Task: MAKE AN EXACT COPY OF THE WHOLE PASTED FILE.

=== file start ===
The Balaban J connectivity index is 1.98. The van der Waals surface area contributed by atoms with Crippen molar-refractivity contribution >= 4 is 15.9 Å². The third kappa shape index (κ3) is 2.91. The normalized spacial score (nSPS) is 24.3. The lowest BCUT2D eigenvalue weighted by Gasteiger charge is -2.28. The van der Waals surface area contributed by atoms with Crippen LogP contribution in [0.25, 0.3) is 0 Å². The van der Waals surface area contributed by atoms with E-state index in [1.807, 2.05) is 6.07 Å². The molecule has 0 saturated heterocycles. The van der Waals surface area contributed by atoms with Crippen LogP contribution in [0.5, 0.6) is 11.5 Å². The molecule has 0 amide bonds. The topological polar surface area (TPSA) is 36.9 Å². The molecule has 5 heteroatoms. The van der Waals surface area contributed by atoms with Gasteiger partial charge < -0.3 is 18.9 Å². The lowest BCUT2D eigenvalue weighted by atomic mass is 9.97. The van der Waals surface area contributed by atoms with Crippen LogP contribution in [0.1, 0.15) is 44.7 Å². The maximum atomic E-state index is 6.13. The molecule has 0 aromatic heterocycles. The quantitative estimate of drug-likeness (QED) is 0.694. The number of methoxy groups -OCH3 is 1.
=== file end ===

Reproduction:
The Balaban J connectivity index is 1.98. The van der Waals surface area contributed by atoms with Crippen molar-refractivity contribution >= 4 is 15.9 Å². The third kappa shape index (κ3) is 2.91. The normalized spacial score (nSPS) is 24.3. The lowest BCUT2D eigenvalue weighted by Gasteiger charge is -2.28. The van der Waals surface area contributed by atoms with Crippen LogP contribution in [0.25, 0.3) is 0 Å². The van der Waals surface area contributed by atoms with E-state index in [1.807, 2.05) is 6.07 Å². The molecule has 0 saturated heterocycles. The van der Waals surface area contributed by atoms with Crippen LogP contribution in [0.5, 0.6) is 11.5 Å². The molecule has 0 amide bonds. The topological polar surface area (TPSA) is 36.9 Å². The molecule has 5 heteroatoms. The van der Waals surface area contributed by atoms with Gasteiger partial charge < -0.3 is 18.9 Å². The lowest BCUT2D eigenvalue weighted by atomic mass is 9.97. The van der Waals surface area contributed by atoms with Crippen LogP contribution in [0.1, 0.15) is 44.7 Å². The maximum atomic E-state index is 6.13. The molecule has 0 aromatic heterocycles. The quantitative estimate of drug-likeness (QED) is 0.694. The number of methoxy groups -OCH3 is 1.